Over the last few months, the MTA’s generally tenuous relationship with its union workers — and in particular, the Transport Workers Union — has become strained, and it’s starting to fray. The trouble started when an arbitration panel awarded the TWU 11 percent in raises over the next three years, and although the process was called “binding arbitration,” the MTA could legally appeal the decision on certain grounds. When the agency opted for this path, labor peace started to deteriorate, and things are slowly coming to a head.
We start first with a non-TWU story and with a follow up to last week’s tragic accident that left a pedestrian dead after getting struck by a bus while he was cross the street. On Tuesday, I reported that this bus driver had been suspended for texting behind the wheel. Protests by the Amalgamated Transit Union, though, led to a simple suspension.
Yesterday, the Daily News added a shocking twist to this sad story. The driver had been posting nasty notes about passengers on his Facebook page. According to the report, these notes were about “killing, committing suicide and beating people.” Now, the MTA Inspector General Barry Kluger has initiated a probe to find out why Transit did not initiate a psychological evaluation of Jeremy Philhower and why the agency faced such fierce resistance when they it tried to dismiss this driver. This accident — seemingly avoidable — should lead to a change in the way these cases are handled by both the unions and the MTA.
Next, we arrive at an Op-Ed by Nicole Gelinas of the Manhattan Institute. She takes the MTA to task for its role the TWU arbitration process:
Arbitration likely was a ruse, although we don’t know for sure. We can guess that neither Gov. Paterson nor the MTA thought that awarding huge raises would fly publicly, especially when the MTA needed a multibillion-dollar bailout.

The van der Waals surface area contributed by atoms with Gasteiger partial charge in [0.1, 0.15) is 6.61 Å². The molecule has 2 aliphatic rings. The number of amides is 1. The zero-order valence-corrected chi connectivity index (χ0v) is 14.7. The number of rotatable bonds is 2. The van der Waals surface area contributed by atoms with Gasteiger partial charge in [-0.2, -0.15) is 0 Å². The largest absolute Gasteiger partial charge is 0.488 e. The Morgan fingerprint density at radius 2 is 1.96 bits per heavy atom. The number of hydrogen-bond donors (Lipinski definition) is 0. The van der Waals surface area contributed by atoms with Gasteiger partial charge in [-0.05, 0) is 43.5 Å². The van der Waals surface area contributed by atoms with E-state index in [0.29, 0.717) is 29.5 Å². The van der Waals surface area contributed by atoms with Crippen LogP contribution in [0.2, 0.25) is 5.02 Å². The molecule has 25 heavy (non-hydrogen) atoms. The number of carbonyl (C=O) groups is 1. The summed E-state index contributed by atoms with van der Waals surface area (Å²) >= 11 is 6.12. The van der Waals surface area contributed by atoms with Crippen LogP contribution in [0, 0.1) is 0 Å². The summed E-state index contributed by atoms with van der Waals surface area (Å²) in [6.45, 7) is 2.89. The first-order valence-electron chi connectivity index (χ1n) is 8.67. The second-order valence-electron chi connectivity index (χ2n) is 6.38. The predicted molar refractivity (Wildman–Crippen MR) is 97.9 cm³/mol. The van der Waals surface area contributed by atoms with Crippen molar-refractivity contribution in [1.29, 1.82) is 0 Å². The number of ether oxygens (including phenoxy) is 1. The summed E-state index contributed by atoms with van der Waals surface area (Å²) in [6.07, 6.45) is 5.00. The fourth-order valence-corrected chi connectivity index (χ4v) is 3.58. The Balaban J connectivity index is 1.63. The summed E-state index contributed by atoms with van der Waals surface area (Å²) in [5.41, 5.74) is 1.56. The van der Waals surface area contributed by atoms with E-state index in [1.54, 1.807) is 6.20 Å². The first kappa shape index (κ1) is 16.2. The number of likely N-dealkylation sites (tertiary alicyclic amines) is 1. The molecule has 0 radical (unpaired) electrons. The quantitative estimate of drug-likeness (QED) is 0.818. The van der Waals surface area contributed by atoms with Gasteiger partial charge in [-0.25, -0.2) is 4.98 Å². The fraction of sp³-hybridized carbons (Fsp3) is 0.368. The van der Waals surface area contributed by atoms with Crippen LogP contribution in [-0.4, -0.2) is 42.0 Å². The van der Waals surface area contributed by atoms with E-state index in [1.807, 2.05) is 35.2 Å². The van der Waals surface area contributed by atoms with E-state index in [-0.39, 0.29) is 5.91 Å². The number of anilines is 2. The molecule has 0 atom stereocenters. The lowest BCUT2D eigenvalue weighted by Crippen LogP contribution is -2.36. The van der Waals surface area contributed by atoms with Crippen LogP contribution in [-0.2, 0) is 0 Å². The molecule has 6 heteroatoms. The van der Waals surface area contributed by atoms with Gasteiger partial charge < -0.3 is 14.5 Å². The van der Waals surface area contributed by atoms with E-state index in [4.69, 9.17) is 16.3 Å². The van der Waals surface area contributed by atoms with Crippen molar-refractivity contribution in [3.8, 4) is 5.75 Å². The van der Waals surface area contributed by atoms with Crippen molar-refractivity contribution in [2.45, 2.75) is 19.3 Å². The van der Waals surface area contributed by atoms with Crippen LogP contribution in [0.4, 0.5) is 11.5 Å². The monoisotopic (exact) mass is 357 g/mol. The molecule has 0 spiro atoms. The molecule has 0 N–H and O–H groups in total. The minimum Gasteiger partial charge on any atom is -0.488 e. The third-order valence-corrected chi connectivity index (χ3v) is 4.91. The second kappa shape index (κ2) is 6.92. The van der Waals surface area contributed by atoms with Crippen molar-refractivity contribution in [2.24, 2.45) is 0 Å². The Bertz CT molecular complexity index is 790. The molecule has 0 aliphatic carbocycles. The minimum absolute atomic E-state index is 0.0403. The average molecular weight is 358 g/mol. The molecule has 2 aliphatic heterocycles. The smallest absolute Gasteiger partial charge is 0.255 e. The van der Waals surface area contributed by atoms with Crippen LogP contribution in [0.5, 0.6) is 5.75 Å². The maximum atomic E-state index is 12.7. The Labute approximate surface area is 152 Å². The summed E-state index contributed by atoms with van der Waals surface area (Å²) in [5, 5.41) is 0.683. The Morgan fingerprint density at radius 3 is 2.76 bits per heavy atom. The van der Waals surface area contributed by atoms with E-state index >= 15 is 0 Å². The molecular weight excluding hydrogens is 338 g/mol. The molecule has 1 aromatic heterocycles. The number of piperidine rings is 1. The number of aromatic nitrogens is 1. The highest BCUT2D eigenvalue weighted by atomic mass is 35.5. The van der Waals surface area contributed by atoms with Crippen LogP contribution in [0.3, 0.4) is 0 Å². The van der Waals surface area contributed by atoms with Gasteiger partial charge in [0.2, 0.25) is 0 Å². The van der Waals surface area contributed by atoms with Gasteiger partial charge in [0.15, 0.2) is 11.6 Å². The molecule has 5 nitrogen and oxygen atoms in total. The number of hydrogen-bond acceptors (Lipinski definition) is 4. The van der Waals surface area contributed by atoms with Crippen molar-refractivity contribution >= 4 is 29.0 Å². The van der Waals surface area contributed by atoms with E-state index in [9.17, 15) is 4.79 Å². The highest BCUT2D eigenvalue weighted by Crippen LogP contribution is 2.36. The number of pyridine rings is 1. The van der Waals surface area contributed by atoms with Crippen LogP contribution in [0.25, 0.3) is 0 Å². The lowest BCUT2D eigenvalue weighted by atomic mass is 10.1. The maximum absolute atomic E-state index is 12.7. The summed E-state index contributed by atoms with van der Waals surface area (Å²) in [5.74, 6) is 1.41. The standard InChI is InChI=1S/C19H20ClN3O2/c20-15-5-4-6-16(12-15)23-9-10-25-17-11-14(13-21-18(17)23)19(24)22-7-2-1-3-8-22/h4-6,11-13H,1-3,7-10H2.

But nobody wanted to annoy the TWU. It seems likely that the arbitrators were brought in to insulate the pols from public anger. Just two weeks ago, Paterson maintained this fiction, saying that, though “we don’t have the money,” the arbitrators “probably made the correct ruling technically.”
And the MTA wasn’t exactly careful, on behalf of the taxpayers, to assure a pristine process. It was almost unbelievably outrageous, as we learned long after the fact, that the “indepen dent” arbitrator on the three-man panel — former Deputy Mayor John Zuccotti, who represented the public — agreed, with the MTA’s support, to fork over his $116,000 “fee” to a TWU-controlled charity.
That is, the MTA used a supposedly independent process to wash a payment back to its “adversary” in the arbitration.
Gelinas calls for the state legislature to fix the way the MTA negotiates with its unions. She wants to see an end to what she terms “backroom deals,” and she wants the authority, going through some lean economic times, to be able to exert pressure on the unions to get more out of their workers. The politics of Gelinas’ Manhattan Institute may be more to the right than those of many New Yorkers, but she raises some questions here for the MTA that need to be aired.
Finally, with the MTA Board set to meet next Wednesday, the TWU will host another Day of Outrage protest in front of MTA headquarters. Meanwhile, the Union has appealed to the U.N.’s International Labor Organization in an effort to get New York State’s anti-strike Taylor Law repealed. Although the United Nation’s labor commission has no binding authority over New York state law, a statement against the Taylor could, in the words of one labor expert, “influence decisions by local lawmakers.”
I get the sense that, if the law allowed them to do so, the city’s transit unions would be on the verge of a strike. As the MTA’s appeal continues, as cost-cutting measures come into play, these labor wars will only grow more acrimonious.